While direct evidence is unlikely, the indirect evidence relies on how people generally behave in situations of uncertainty. When expected costs are lowered, people behave more recklessly. When football players make a tackle, they don’t consciously think about the helmet protecting them, but safer football equipment encourages more violence on the field. Few people think that it’s okay to drive faster on a rainy night when they have seatbelts, airbags,and antilock brakes, but that is how they behave. Not all motivations are direct and conscious.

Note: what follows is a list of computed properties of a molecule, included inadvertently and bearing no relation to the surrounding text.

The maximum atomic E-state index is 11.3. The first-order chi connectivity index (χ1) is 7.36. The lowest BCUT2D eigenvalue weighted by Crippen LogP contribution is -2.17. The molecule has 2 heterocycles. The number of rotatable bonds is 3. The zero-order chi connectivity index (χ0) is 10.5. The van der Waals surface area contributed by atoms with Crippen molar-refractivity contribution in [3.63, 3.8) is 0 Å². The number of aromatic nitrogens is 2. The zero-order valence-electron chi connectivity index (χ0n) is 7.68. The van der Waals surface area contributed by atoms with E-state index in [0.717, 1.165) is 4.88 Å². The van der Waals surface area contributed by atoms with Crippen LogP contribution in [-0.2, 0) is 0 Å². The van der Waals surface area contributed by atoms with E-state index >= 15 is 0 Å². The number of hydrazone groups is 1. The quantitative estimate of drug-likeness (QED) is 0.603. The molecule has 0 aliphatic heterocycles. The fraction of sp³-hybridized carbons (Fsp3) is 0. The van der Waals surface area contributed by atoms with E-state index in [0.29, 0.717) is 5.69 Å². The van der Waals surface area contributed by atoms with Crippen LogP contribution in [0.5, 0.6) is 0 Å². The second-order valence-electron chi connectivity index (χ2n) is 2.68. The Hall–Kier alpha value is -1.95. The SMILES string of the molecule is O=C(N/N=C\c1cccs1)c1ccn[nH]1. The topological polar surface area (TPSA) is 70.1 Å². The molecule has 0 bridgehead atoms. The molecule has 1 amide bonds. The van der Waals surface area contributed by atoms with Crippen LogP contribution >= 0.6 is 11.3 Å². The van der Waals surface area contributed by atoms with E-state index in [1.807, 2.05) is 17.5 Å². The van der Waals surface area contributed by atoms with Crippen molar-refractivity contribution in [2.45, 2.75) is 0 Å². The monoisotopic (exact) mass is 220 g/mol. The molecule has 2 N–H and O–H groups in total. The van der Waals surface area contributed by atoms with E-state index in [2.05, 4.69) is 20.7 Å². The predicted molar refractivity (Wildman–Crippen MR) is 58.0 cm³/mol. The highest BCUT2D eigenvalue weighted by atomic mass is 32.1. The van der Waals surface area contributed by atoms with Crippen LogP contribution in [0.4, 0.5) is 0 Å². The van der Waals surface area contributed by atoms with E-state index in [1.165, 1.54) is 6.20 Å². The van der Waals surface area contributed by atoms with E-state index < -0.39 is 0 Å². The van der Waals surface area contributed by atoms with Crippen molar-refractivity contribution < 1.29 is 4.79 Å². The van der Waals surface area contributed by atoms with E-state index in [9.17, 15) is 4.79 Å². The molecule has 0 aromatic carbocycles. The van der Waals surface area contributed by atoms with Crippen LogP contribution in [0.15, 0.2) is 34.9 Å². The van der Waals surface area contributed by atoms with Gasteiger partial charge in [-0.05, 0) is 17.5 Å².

Monday, March 14, 2011
Gambling with other people's money
I'm reading Russ Roberts's report on the financial crisis an came across a paragraph that I think directly relates to the debate on racism found two posts ago. I dug myself a hole by using "evidence" and "hints" as two different forms of proof. I should have gone with what Roberts ends up using: "direct" and "indirect" evidence. While Roberts is talking about the effects of low-probability of loss on risk taking, if you read this paragraph in relation to racism I think it also makes a lot of sense. Bold is mine.